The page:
HomeKit update, non-commercial version - SRP


#41

I don’t keep track of all official or inofficial statements about the Argon, so I don’t know where this “powered by the ESP32” statement stems from, but when it’s worded like this somewhere that’d explain the confusion.
And that’s why I wanted to point out the probable misconception.

The official product description I know from https://particle.io/mesh reads

image


#42

Also, the ESP32-S0WD is a single-core variant of the ESP32.


#43

So, ruling out the ESP32 since the Particle Mesh devices are powered by the Nordic nRF52840, it seems we might actually be in a better place.

For some reason I can’t load the page at the moment, but Nordic actually seems to provide an SDK for HomeKit:
https://www.nordicsemi.com/eng/Products/Bluetooth-low-energy/nRF5-SDK-for-HomeKit

The google search results say The nRF5 SDK for HomeKit provides developers with a unique solution for HomeKit products that meets all requirements on size, power consumption and performance.


#44

This is very cool. I have Photons, Lutron Caseta, Smart Bridge Pro 2, HomeBridge, etc. I used a Photon and magnetic Reed Switch to turn my pantry light on when the door opens and turn it off when the door closes. Additionally, I added code so whenever the Mudroom light is on for 10 minutes turn it off. I used a Smart Plug and an AC relay to turn on and off the fireplace. Love HomeKit and Homebrew methods to interface with it.

Forgot to mention I also did this plugin with HomeBridge. https://www.npmjs.com/package/homebridge-particle-io
Works great.


#45

It actually says “powered by the ESP32” on https://www.particle.io/mesh/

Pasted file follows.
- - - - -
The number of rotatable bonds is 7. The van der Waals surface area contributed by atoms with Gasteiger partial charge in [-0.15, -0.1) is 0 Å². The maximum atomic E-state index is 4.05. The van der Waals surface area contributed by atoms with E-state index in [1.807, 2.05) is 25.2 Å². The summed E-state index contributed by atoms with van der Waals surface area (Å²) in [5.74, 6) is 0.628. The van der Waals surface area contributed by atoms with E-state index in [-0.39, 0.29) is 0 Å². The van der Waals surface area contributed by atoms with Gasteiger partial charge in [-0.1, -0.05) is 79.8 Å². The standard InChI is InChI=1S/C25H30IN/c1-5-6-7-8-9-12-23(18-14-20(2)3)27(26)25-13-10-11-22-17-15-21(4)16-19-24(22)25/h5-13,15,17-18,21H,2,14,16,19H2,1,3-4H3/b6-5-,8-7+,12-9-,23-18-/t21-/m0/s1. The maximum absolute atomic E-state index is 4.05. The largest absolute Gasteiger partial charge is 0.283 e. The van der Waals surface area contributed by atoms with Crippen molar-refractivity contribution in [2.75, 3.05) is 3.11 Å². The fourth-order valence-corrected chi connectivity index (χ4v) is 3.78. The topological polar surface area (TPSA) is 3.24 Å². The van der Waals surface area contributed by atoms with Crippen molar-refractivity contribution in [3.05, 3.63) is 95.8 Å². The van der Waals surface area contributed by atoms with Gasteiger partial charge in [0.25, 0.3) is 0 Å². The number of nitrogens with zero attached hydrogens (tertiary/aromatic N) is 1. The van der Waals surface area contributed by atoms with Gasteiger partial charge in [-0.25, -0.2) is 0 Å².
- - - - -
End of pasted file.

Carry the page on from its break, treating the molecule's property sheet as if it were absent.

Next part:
Is this incorrect then? Or does the Nordic chip just provide the BLE part of the device?

TT


#46

Again, the Nordic chip is the main controller for all mesh devices, the ESP32 only “powers” the WiFi connection.

The term “powered by” might give rise to that misinterpretation, but since it’s not a very technical and unambigous term I’d not overinterpret it’s meaning in that respect.

You can also see it used in other connections in the same screenshot.


You would also be correct in saying the device can be “powered by a LiPo” battery.


#47

It’s a bummer that we don’t have some direct access to the ESP32. I was hoping we might be able to use the second core for timing-critical interrupt-driven stuff while the first core serviced the WiFi needs. I’m sure you weighed the cost/benefits of several options before choosing it, but from the user-side it just feels like such wasted potential! I don’t mean this to sound like a gripe – it’s not like we were ever promised we’d have access to it. But the imagination ran wild. :slight_smile:


#48

Yeah it’s a bummer.

@RWB, @seulater and I were hoping for access to the ESP32.


#49

I still have the scar from the wound it left when I found out it was not a Photon2. Which was based on a ESP32, 240 MHZ monster with Wifi, Bluetooth & 4,8, or 16 Meg of flash, and 8 Meg of ram. Oh the pain, the pain…


#50

FINALLY, we have a breakthrough!

See this new thread: LINK

Lukas Jezny developed an application for a Photon, in which he implements a HAP (Homekit Access Point) on the device itself. So, you don’t need a Homebridge or an OpenHAB server to control a Photon with Siri… :star_struck:

It works beautifully: You compile a sketch and flash it to any Particle device and then it can be directly paired with Homekit on any iPad, iPhone… Currently, you can only control the Particle’s RGB LED ON/OFF state.

I was hoping that Lukas would also show us how we could access Particle.function s and Particle.variable s from Homekit. But, fair enough, he apologised because he can’t make the time for it. Pity…
He shared also the Apple document explaining how to expand the functionality, but it goes over my head!
If some of you, professional programmers, would be interested to try and expand his work, I believe many Particle users would be very happy! I would… :bow: